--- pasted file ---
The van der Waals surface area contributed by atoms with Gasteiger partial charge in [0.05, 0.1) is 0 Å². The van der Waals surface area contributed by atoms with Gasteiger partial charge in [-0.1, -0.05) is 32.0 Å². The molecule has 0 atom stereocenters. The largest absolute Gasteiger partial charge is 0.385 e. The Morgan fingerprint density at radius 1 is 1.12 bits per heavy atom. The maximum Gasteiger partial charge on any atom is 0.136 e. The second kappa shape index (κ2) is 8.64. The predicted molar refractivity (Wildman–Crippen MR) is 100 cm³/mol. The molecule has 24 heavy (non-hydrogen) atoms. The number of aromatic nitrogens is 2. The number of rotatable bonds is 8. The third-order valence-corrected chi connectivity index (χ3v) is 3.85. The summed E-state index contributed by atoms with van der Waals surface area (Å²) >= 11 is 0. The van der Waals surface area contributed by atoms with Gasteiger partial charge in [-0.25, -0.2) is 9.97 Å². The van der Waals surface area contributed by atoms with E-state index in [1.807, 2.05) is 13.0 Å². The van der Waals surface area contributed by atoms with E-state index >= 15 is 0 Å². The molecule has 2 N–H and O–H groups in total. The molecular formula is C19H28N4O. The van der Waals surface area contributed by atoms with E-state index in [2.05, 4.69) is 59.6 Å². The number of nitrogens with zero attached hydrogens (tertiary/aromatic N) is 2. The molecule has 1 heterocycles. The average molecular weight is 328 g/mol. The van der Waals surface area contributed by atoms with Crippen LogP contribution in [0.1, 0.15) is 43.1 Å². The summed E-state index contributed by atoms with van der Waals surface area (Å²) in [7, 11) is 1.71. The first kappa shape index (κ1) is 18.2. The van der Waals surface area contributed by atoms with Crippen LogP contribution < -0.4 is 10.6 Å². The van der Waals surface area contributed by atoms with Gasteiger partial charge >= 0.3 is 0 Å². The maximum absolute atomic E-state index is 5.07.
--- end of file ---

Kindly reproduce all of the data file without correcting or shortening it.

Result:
The van der Waals surface area contributed by atoms with Gasteiger partial charge in [0.05, 0.1) is 0 Å². The van der Waals surface area contributed by atoms with Gasteiger partial charge in [-0.1, -0.05) is 32.0 Å². The molecule has 0 atom stereocenters. The largest absolute Gasteiger partial charge is 0.385 e. The Morgan fingerprint density at radius 1 is 1.12 bits per heavy atom. The maximum Gasteiger partial charge on any atom is 0.136 e. The second kappa shape index (κ2) is 8.64. The predicted molar refractivity (Wildman–Crippen MR) is 100 cm³/mol. The molecule has 24 heavy (non-hydrogen) atoms. The number of aromatic nitrogens is 2. The number of rotatable bonds is 8. The third-order valence-corrected chi connectivity index (χ3v) is 3.85. The summed E-state index contributed by atoms with van der Waals surface area (Å²) >= 11 is 0. The van der Waals surface area contributed by atoms with Gasteiger partial charge in [-0.25, -0.2) is 9.97 Å². The van der Waals surface area contributed by atoms with E-state index in [1.807, 2.05) is 13.0 Å². The van der Waals surface area contributed by atoms with E-state index >= 15 is 0 Å². The molecule has 2 N–H and O–H groups in total. The molecular formula is C19H28N4O. The van der Waals surface area contributed by atoms with E-state index in [2.05, 4.69) is 59.6 Å². The number of nitrogens with zero attached hydrogens (tertiary/aromatic N) is 2. The molecule has 1 heterocycles. The average molecular weight is 328 g/mol. The van der Waals surface area contributed by atoms with Crippen LogP contribution in [0.1, 0.15) is 43.1 Å². The summed E-state index contributed by atoms with van der Waals surface area (Å²) in [7, 11) is 1.71. The first kappa shape index (κ1) is 18.2. The van der Waals surface area contributed by atoms with Crippen LogP contribution < -0.4 is 10.6 Å². The van der Waals surface area contributed by atoms with Gasteiger partial charge >= 0.3 is 0 Å². The maximum absolute atomic E-state index is 5.07.